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Conducting

The need for praise

When you’re in training for something, it’s common to receive fairly regular doses of positive reinforcement. Messages of congratulation on a job well done, a pat on the back on a challenge overcome. Praise, when carefully administered by teachers or peers, is a powerful incentive – it’s a feedback loop that helps keep us learning.

However, I’ve noticed that once you reach a certain stage of proficiency, the formerly reliable dopamine injection of praise drops off a little. Once you’re viewed as essentially competent, people just assume you know you’re doing a good job, and that you no longer require positive reinforcement.

It’s a perfectly sensible reaction. One doesn’t want to risk patronising someone by offering praise for something they consider routine, or didn’t struggle to achieve. Likewise, an overabundance of unnecessary praise could lead to dependence or ego inflation – and goodness knows there’s enough of the latter in the creative world.

Nevertheless, there’s an adjustment that an emerging artist or creative person, or really anyone in any field, must make, as they move from disciple to practitioner. It can be very hard to shake the requirement for regular praise, a dependence which we form during our chrysalis phase.

‘Praise addiction’

I think this adjustment can result in particular difficulties for those who assume leadership positions. I’ll use conductors as a convenient example from my field, but I think it applies across the board.

Those who seek out leadership often have a very high tolerance for praise. Some may even be ‘praise addicts’, as described by Martha Beck in her article, Are you addicted to praise?

To summarise Beck: essentially, everyone can tolerate a certain amount of praise, before it makes them uncomfortable. Beck’s ‘praise addicts’, however, can quite happily receive near limitless amounts of the dopamine-inducing feedback – it gives them a rush, and it becomes a subconscious imperative to seek out the next ‘hit’.

It’s an easy trap to fall into, and I daresay all musicians can think of conductors who fit this profile. To an extent, it’s a manifestation of a societal problem: the world seems to teach us that we should be special, or stand out somehow. Accordingly, we have a tendency to view ourselves as special, and we expect people to respond accordingly. Leon Seltzer approaches the same problem from a different point of view:

In one way or another, virtually everybody dreams of standing out, being admired or acclaimed. To be viewed, and to view ourselves, as merely “average” or “adequate” really doesn’t do very much for our ego. This may be all the more so because we live in a meritorious, American-Idol-type society that refuses to celebrate or lavish praise on individuals unless they’re judged exceptional.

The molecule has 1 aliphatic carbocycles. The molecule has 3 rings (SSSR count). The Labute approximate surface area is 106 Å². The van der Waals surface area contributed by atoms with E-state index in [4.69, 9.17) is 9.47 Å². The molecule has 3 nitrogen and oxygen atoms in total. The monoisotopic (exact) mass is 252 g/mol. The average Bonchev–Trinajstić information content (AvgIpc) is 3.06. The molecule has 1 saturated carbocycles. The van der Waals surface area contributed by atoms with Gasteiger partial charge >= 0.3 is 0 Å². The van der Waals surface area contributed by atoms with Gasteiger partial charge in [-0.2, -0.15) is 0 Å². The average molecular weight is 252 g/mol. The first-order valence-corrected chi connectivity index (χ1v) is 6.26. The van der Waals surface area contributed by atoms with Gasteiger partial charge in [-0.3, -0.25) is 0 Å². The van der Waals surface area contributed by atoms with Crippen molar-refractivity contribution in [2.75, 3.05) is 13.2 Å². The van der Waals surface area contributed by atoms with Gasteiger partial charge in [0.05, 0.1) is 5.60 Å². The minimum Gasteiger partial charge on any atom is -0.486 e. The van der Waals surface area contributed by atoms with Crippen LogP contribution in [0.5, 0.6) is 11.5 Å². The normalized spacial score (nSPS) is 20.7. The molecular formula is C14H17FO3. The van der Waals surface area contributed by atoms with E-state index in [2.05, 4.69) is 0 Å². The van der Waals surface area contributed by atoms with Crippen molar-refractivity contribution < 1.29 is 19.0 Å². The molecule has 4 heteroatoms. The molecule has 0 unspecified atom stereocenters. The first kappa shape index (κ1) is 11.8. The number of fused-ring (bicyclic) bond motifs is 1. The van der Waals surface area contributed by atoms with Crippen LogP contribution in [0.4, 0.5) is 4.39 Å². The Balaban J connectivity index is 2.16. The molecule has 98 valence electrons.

How do we avoid falling into the trap of requiring constant praise? How should we approach the transition from student to practitioner, when we can’t rely on the praise of our mentors to motivate us? It’s not like the need to learn goes away – we’re all always learning, or should be.

The courage to be normal

It’s natural that the regularity of positive feedback from others should decrease once we achieve proficiency. However, validation has to come from somewhere, and even the most experienced and competent require it. Here are a few ways I’m exploring to reconcile this disparity:

Absence of praise ≠ criticism
Silence doesn’t imply judgement. We should not expect to always be greeted like a master returning home to a dog. People are generally more like cats – perfectly content with you but not demonstrative about it…

Save really good feedback
I’ve taken to saving some of the nicest comments I’ve received from choir members, concert-goers or peers in a folder on my computer. That way, if I ever find myself in need of a bit of validation, I can return to them and be shocked anew at the nice things people have said.

Learn to reward yourself
Here’s Seltzer again:

…it’s crucial that when you’ve executed something well, demonstrated skill or talent, behaved generously or selflessly, you learn how to congratulate yourself.

Ultimately, we’re the only ones who can provide ourselves with confidence and motivation – we can’t always rely on external forces to supply it.

Have the ‘courage to be normal’
Earlier, we saw how the need for praise can arise out of the desire to be special or extraordinary. It’s a natural tendency, especially when we compare ourselves to others. But we know, really, that everyone is normal, whatever society might be trying to tell us.

‘The courage to be normal’ is one of the key insights of the book The Courage to Be Disliked by Ichiro Kishimi and Fumitake Koga:

Why is it necessary to be special? Probably because one cannot accept one’s normal self.

The days are past when conductors, standing well above the orchestra, commanded unquestioned respect because of their towering genius – when their perceived ‘special’ or ‘extraordinary’ qualities permitted them to be dictatorial and excused unacceptable, even abusive behaviour.

Of course, there are still a handful of people around who haven’t got the memo. But, by and large, we now expect and encourage a spirit of collaboration, in which a degree of responsibility is shared out among the group or team, and no one is the ‘special’ one, not even the conductor (perhaps especially not the conductor – after all, they are the only one not making any noise).

It’s in cultivating this ‘courage to be normal’, then, that we stand a chance of avoiding the pitfalls of excessive praise-seeking, and instead become collaborative, imaginative musicians or artists, secure and confident in our own abilities – but not so confident that we can’t continue to learn.